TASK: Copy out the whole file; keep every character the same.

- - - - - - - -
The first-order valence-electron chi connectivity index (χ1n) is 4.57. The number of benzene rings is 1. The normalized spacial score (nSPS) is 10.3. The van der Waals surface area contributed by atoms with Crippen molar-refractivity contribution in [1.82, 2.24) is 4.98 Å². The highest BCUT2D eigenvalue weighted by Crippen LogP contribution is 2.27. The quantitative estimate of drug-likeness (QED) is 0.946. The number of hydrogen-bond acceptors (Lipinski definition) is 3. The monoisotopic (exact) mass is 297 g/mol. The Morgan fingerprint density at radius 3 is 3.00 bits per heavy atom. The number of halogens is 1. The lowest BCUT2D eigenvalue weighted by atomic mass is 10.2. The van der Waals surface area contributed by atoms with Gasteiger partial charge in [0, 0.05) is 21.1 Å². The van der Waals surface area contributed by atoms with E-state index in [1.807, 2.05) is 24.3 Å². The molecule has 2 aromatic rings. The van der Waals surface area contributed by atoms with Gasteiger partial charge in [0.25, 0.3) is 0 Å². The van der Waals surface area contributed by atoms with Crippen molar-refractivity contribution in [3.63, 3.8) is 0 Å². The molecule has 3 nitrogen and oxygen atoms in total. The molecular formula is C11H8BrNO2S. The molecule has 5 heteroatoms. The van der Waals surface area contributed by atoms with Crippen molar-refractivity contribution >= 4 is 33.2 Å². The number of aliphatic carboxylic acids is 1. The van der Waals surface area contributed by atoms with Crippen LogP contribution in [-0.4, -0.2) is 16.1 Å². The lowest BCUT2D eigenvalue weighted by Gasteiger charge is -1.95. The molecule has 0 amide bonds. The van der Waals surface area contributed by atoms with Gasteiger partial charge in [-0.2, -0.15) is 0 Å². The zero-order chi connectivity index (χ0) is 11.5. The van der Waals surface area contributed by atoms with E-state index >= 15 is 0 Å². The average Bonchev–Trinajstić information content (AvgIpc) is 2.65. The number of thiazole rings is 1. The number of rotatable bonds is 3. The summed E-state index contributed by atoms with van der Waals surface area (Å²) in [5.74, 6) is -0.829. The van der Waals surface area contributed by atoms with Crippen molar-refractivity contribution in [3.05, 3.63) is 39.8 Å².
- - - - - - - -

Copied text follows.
The first-order valence-electron chi connectivity index (χ1n) is 4.57. The number of benzene rings is 1. The normalized spacial score (nSPS) is 10.3. The van der Waals surface area contributed by atoms with Crippen molar-refractivity contribution in [1.82, 2.24) is 4.98 Å². The highest BCUT2D eigenvalue weighted by Crippen LogP contribution is 2.27. The quantitative estimate of drug-likeness (QED) is 0.946. The number of hydrogen-bond acceptors (Lipinski definition) is 3. The monoisotopic (exact) mass is 297 g/mol. The Morgan fingerprint density at radius 3 is 3.00 bits per heavy atom. The number of halogens is 1. The lowest BCUT2D eigenvalue weighted by atomic mass is 10.2. The van der Waals surface area contributed by atoms with Gasteiger partial charge in [0, 0.05) is 21.1 Å². The van der Waals surface area contributed by atoms with E-state index in [1.807, 2.05) is 24.3 Å². The molecule has 2 aromatic rings. The van der Waals surface area contributed by atoms with Gasteiger partial charge in [0.25, 0.3) is 0 Å². The van der Waals surface area contributed by atoms with Crippen molar-refractivity contribution in [3.63, 3.8) is 0 Å². The molecule has 3 nitrogen and oxygen atoms in total. The molecular formula is C11H8BrNO2S. The molecule has 5 heteroatoms. The van der Waals surface area contributed by atoms with Crippen molar-refractivity contribution >= 4 is 33.2 Å². The number of aliphatic carboxylic acids is 1. The van der Waals surface area contributed by atoms with Crippen LogP contribution in [-0.4, -0.2) is 16.1 Å². The lowest BCUT2D eigenvalue weighted by Gasteiger charge is -1.95. The molecule has 0 amide bonds. The van der Waals surface area contributed by atoms with Gasteiger partial charge in [-0.2, -0.15) is 0 Å². The zero-order chi connectivity index (χ0) is 11.5. The van der Waals surface area contributed by atoms with E-state index >= 15 is 0 Å². The average Bonchev–Trinajstić information content (AvgIpc) is 2.65. The number of thiazole rings is 1. The number of rotatable bonds is 3. The summed E-state index contributed by atoms with van der Waals surface area (Å²) in [5.74, 6) is -0.829. The van der Waals surface area contributed by atoms with Crippen molar-refractivity contribution in [3.05, 3.63) is 39.8 Å².